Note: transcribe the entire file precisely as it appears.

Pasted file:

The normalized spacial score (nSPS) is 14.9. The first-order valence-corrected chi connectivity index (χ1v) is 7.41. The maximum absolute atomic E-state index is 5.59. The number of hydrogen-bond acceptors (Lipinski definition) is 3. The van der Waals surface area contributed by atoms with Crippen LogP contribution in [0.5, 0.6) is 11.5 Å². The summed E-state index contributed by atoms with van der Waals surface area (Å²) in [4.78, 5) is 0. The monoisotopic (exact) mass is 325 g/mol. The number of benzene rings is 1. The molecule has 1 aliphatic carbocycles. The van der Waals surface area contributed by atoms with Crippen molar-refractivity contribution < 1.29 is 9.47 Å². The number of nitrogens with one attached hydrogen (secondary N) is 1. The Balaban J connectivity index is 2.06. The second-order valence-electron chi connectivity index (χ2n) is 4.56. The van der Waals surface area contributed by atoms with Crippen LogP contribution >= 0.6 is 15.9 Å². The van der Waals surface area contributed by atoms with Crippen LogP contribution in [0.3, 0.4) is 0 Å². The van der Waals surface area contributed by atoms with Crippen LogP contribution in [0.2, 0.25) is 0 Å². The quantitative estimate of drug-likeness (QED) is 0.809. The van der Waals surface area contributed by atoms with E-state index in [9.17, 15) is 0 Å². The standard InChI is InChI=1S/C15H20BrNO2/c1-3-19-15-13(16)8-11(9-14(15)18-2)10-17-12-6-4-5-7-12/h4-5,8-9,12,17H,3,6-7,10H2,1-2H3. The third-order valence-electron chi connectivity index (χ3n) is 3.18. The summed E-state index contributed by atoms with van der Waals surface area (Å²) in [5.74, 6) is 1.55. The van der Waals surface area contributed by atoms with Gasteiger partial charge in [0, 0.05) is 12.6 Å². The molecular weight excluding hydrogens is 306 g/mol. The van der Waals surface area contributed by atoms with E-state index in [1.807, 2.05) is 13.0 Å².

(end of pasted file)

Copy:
The normalized spacial score (nSPS) is 14.9. The first-order valence-corrected chi connectivity index (χ1v) is 7.41. The maximum absolute atomic E-state index is 5.59. The number of hydrogen-bond acceptors (Lipinski definition) is 3. The van der Waals surface area contributed by atoms with Crippen LogP contribution in [0.5, 0.6) is 11.5 Å². The summed E-state index contributed by atoms with van der Waals surface area (Å²) in [4.78, 5) is 0. The monoisotopic (exact) mass is 325 g/mol. The number of benzene rings is 1. The molecule has 1 aliphatic carbocycles. The van der Waals surface area contributed by atoms with Crippen molar-refractivity contribution < 1.29 is 9.47 Å². The number of nitrogens with one attached hydrogen (secondary N) is 1. The Balaban J connectivity index is 2.06. The second-order valence-electron chi connectivity index (χ2n) is 4.56. The van der Waals surface area contributed by atoms with Crippen LogP contribution >= 0.6 is 15.9 Å². The van der Waals surface area contributed by atoms with Crippen LogP contribution in [0.3, 0.4) is 0 Å². The van der Waals surface area contributed by atoms with Crippen LogP contribution in [0.2, 0.25) is 0 Å². The quantitative estimate of drug-likeness (QED) is 0.809. The van der Waals surface area contributed by atoms with E-state index in [9.17, 15) is 0 Å². The standard InChI is InChI=1S/C15H20BrNO2/c1-3-19-15-13(16)8-11(9-14(15)18-2)10-17-12-6-4-5-7-12/h4-5,8-9,12,17H,3,6-7,10H2,1-2H3. The third-order valence-electron chi connectivity index (χ3n) is 3.18. The summed E-state index contributed by atoms with van der Waals surface area (Å²) in [5.74, 6) is 1.55. The van der Waals surface area contributed by atoms with Gasteiger partial charge in [0, 0.05) is 12.6 Å². The molecular weight excluding hydrogens is 306 g/mol. The van der Waals surface area contributed by atoms with E-state index in [1.807, 2.05) is 13.0 Å².